Chatbooks is on a mission to serve working parents: not only with its products but through the flexible work opportunities it offers its team. Co-founded by Vanessa and Nate Quigley, Chatbooks creates photo books, photo prints, greeting cards and other accessories for families that are too busy to sort through thousands of photos in their digital albums.
In 2016, we met Chatbooks’s team of remote, part-time working mothers who call themselves the Momforce. These parents explained how flexible work opportunities allowed them to grow their careers while raising growing children.
Since then, Chatbooks has grown too. The Provo, Utah–based company now serves over 1 million Chatbookers and has added a variety of product offerings along the way. Rachel Hofstetter, its chief marketing officer, says Chatbooks’s remote work policy has been key to the company’s success.
“We really want men and women to be able to take family leave when a new child joins their family,” she explains. “It’s an important thing we prioritize at Chatbooks. What I’ve found from my own experience—and what I’ve heard from others who’ve taken leave—is that Slack gives them a way to quickly understand what’s been happening while they were gone, and I think that’s really egalitarian.”
We caught up with the team again to see how Chatbooks’s use of Slack has evolved as its community of working parents continues to grow.
Managing Chatbooks’s remote workforce with dedicated Slack channels
Remote work is becoming commonplace, thanks to technology like shared workspaces, file sharing services and video conferencing. According to a 2017 Gallup survey, nearly half of the American workforce has spent some time working remotely. Worldwide, 70% of workers have telecommuted, according to the Swiss research firm IWG.
Chatbooks is participating in this global trend with the help of Slack channels—a single place for a team to share messages, tools and files. The Chatbooks team uses dedicated channels for communicating during the key stages of production. While all Chatbooks employees use Slack, it’s especially beneficial for the company’s remote workers. Here’s a glimpse into some of their favorite channels.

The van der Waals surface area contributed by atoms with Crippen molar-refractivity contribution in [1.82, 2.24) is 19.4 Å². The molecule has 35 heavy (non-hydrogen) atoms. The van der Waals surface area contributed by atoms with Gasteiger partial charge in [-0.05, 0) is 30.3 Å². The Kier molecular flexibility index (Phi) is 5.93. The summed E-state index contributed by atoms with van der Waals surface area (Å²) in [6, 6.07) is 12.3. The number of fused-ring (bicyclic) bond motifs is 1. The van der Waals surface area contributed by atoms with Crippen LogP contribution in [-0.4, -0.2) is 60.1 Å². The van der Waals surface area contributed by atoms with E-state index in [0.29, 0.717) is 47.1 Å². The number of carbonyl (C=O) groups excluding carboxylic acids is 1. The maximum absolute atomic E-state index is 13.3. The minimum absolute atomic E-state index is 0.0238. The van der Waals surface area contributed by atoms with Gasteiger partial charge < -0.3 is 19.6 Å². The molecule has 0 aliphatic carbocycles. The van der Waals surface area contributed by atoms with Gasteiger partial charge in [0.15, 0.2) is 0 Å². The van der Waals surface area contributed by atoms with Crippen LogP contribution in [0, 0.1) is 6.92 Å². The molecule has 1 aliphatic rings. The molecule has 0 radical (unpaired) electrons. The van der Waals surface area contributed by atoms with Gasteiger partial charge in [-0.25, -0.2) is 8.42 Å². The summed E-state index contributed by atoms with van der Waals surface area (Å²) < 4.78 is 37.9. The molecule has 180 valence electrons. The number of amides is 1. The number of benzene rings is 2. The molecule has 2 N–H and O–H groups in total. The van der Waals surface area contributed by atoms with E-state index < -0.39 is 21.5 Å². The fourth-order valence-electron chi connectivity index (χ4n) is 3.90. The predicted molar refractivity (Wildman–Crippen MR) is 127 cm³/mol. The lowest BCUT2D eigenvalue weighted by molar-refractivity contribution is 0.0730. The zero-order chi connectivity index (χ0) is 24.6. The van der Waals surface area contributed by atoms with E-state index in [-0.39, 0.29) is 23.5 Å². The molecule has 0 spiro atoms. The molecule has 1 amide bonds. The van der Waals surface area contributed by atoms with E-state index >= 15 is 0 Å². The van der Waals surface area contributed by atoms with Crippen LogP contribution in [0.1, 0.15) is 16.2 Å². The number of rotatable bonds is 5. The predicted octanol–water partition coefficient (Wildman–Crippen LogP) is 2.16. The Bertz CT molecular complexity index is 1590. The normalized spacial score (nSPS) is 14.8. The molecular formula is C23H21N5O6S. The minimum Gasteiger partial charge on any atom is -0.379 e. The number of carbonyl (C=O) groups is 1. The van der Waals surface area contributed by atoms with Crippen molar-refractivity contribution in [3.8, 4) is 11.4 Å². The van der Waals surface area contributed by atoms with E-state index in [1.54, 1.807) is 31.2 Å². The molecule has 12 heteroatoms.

#Marching-orders: daily standup meetings
The responsibilities of the director of support, Angel Brockbank, include assigning tasks to remote workers on her team. To keep conversations organized in a single place—and not distributed over multiple emails and threads—Brockbank created a channel called
#marching-orders, which she updates every morning with assignments for the day.
The channel serves one purpose, and Brockbank says that keeps conversations streamlined. Hofstetter adds that many other teams, from marketing to software development, also have their own channels for daily assignments and they use those channels to hold digital standup meetings two to three times a week.
#Queens-of-quality: product quality control
You probably don’t have time to sort and delete all those duplicate and blurry photos in your camera roll, but Chatbooks’s “Queens of Quality” do. This dedicated team handles image quality issues, and it documents conversations about product quality in the channel so other team members can quickly refer to solutions.
#Mayday: crisis communication
“We have many customers who add photos to their books via Instagram or other social media channels, so when a source like that goes down it’s an emergency,” Brockbank explains. So what’s a team to do? At Chatbooks, team members head to the
#mayday channel to flag the problem for the team of people who can fix it quickly.
The holiday season is among the most hectic time for Chatbooks. Brockbank explains that the
#mayday channel is particularly useful when winter storms delay Chatbooks’s deliveries. When the weather outside is frightful, the Chatbooks customer support team uses Slack to keep track of deliveries and keep customers in the loop.
#The-why: remembering the mission
In our recent Slack Future of Work study, we found that nearly 100% of employees across the U.S. want to feel more connected to their teammates and 85% of employees want to feel more connected to remote coworkers. The Chatbooks team is no exception.
“We want people to choose the type of jobs they want, whether or not they’re here in Utah, working full time, part time or jumping on a project while their kid is napping, and Slack helps with that.”
When workers are looking for a boost of inspiration and connection, they can turn to
#the-why to read and discuss customer stories. In particular, Brockbank described how a mother contacted Chatbooks after she lost her little boy to cancer. She thanked the company for helping her capture her son’s life with memorable keepsakes. The Chatbooks team shared her story in
#the-why to remind employees how the work they do every day makes a difference.
“We want people to choose the type of jobs they want, whether or not they’re here in Utah, working full-time, part-time or jumping on a project while their kid is napping,” Hofstetter explains, “and Slack helps with that.” That kind of flexibility aligns with Chatbooks’s mission to serve working parents and busy families.